May 16, 2016 by
David Jackson in
Reflections on Sunday Gospels
From fear to faith.
Introduction: Pentecost is a feast of fear and gifts, from locked in and paralyzed to fearless, zealous and activated. We might listen to the readings to get in touch with our fears and gifts, where we feel locked in traumatized or paralyzed and what we want to be released from.
Jesus Resurrection words to his followers were, “Peace be with you.” To this very day we use these words every time we gather to celebrate our Eucharistic meal. Why are we not activated as the first Christian Pentecost people were?
These words of Jesus have power and promise. For the apostles the words of Jesus turned their fear into faith. From anxious and doubting followers they were transformed into believers and proclaimers. They are a reminder to us that Christ can still turn our fears into faith. As Catholics we must face the reality that our actions do not lead very often into becoming proclaimers. The U.S. bishops pastoral on Peace cautioned us that peace is a gift and a task.
To Jesus locked doors were no obstacle. He became present, “Peace be with you.” “They locked the doors of the place where they were…” They were in hiding, afraid, confused, some may have been hopeless. Jesus comes and says, “Peace be with you.” In the Acts they were again all gathered in one room and through wind and fire God makes his presence known. We call this presence the Holy Spirit. Again God calls them from fear to faith. He moves them to be able to preach “the marvels of God.” I recently read a quote from Leonardo Boff of Brazil. He made a statement to this effect: “….the young people who are working with me for issues of justice and peace are not motivated so much by their Christianity as by their profound humanity.”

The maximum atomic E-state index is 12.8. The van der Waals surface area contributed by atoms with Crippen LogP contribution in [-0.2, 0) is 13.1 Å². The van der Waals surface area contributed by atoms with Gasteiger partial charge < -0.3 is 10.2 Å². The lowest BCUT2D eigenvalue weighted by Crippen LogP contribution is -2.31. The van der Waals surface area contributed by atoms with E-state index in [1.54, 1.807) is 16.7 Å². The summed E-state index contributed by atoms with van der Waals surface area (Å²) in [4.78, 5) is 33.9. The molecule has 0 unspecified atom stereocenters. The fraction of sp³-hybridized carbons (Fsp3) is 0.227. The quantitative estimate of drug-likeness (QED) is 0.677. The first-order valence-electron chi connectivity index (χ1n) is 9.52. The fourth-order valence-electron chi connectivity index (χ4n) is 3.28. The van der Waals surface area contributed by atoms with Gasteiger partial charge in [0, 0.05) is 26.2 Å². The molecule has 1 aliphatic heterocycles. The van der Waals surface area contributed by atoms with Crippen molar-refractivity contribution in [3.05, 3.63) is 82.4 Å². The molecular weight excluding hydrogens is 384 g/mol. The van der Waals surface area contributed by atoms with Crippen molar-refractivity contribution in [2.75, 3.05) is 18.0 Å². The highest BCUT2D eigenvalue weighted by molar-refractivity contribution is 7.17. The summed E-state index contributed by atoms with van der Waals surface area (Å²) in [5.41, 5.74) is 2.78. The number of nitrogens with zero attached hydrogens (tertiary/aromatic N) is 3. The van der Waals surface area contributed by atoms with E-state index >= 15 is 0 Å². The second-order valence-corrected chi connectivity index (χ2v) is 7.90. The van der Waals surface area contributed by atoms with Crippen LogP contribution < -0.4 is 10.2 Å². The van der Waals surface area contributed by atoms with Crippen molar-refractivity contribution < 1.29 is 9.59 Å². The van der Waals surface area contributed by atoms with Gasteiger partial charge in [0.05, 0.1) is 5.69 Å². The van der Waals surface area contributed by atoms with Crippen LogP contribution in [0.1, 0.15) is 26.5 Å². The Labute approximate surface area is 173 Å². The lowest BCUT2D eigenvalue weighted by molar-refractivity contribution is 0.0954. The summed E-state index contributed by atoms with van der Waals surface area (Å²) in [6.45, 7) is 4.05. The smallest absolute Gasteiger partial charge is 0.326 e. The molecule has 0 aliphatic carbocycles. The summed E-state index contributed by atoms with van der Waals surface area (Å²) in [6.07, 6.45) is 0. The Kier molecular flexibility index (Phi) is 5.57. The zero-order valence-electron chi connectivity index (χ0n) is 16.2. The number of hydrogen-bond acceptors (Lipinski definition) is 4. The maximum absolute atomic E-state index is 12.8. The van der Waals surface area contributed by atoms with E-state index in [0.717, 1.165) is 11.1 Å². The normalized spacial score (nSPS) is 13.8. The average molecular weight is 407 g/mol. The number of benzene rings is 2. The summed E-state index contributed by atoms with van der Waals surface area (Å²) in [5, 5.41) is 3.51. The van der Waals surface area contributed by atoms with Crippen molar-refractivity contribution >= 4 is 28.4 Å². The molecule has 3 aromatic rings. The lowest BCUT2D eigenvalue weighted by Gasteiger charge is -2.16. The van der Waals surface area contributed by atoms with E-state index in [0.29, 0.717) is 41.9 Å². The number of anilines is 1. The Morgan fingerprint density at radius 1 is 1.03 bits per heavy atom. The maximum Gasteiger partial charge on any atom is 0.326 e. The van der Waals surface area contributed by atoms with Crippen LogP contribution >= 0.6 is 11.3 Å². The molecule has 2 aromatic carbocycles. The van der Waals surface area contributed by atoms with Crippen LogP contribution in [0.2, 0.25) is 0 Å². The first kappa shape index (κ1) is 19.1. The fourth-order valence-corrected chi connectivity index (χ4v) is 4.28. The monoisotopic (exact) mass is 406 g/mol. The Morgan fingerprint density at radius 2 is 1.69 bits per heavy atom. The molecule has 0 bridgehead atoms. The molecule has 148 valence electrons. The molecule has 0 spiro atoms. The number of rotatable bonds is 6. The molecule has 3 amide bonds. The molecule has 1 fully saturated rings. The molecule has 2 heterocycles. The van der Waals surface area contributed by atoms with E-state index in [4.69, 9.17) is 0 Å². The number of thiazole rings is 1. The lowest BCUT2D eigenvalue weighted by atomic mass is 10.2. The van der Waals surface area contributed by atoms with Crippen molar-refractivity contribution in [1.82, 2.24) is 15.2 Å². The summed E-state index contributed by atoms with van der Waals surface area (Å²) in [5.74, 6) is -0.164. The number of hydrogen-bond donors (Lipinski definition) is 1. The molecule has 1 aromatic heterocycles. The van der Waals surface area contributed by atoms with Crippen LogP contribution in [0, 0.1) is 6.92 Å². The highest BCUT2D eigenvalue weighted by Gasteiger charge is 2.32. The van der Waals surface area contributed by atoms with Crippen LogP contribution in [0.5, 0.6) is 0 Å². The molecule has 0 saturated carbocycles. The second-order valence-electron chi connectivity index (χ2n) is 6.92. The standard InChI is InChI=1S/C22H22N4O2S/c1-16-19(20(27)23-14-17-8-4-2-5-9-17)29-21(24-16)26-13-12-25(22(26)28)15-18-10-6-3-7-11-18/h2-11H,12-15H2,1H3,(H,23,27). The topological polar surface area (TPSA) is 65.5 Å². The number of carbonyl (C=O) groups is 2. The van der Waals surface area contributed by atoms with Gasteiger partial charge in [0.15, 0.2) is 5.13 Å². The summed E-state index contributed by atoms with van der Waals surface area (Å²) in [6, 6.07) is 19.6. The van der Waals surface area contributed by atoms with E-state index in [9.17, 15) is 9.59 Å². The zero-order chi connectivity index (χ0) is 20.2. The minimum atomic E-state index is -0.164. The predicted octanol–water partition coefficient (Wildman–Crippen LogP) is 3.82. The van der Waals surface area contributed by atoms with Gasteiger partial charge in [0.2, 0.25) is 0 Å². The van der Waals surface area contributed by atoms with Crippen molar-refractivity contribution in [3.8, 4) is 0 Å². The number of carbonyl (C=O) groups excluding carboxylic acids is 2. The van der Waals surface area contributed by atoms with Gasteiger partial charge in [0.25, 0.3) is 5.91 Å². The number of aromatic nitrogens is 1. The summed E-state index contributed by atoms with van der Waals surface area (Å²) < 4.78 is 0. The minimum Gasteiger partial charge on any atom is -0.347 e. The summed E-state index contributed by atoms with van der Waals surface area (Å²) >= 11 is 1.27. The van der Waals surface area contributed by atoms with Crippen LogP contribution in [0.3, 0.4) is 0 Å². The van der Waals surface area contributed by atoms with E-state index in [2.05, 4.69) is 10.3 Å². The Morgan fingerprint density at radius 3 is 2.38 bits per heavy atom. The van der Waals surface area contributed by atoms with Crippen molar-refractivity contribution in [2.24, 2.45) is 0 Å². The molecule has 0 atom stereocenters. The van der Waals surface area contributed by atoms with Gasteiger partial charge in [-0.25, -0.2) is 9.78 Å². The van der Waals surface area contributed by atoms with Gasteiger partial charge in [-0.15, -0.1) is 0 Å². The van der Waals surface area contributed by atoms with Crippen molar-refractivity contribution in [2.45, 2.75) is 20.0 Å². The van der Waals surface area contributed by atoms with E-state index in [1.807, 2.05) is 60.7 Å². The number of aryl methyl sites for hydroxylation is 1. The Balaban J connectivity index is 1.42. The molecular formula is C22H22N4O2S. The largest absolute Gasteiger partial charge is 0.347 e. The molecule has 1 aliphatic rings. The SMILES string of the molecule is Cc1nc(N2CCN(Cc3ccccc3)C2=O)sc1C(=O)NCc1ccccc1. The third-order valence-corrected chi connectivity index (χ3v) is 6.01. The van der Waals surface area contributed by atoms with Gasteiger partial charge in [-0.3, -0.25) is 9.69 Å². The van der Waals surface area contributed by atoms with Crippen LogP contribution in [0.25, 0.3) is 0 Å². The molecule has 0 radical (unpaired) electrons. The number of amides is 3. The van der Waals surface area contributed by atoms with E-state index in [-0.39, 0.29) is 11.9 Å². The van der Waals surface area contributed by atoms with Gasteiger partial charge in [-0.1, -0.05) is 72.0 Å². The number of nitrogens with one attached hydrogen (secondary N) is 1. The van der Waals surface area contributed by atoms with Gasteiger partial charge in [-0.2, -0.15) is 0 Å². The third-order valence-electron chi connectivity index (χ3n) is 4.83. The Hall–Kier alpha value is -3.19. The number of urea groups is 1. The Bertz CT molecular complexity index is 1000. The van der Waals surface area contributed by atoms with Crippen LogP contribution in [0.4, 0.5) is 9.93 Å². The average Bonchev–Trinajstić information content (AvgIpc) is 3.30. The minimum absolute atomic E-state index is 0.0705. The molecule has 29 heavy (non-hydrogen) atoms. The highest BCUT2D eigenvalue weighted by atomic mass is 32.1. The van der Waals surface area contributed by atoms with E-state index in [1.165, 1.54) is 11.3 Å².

The promise of Pentecost is ours too. God calls us from fear to faith. He wishes to move us to be able to preach about the “marvels of God.” One of the marvels of God is the giftedness of each and every person. Ours is a call to a church in which there is cooperation of gifts not competition. We cannot be unaware that in our religious tradition now as in our political tradition competition and one upmanship is more present than cooperation. Today we are called to reflect on our fears but also on our Gifts. In the past I have asked a group to identify their gifts. The response was slow in coming. Than I asked them to identify their fears, they came fast and furious. Our promise is that Jesus and the Holy Spirit will do for us what he did for the early church. The Holy Spirit wishes to help us to get loosed where we are stuck. The Spirit helps us to get released when we feel locked in. God is calling us too from fear to faith. What is my response to the U.S. bishops challenge that peace is both a gift and a task? Why have peace issues practically disappeared from the U.S. bishops preaching and action? What are the issues that presently dominate the Catholic discussion in the U.S.? What issues do I need to be more involved with?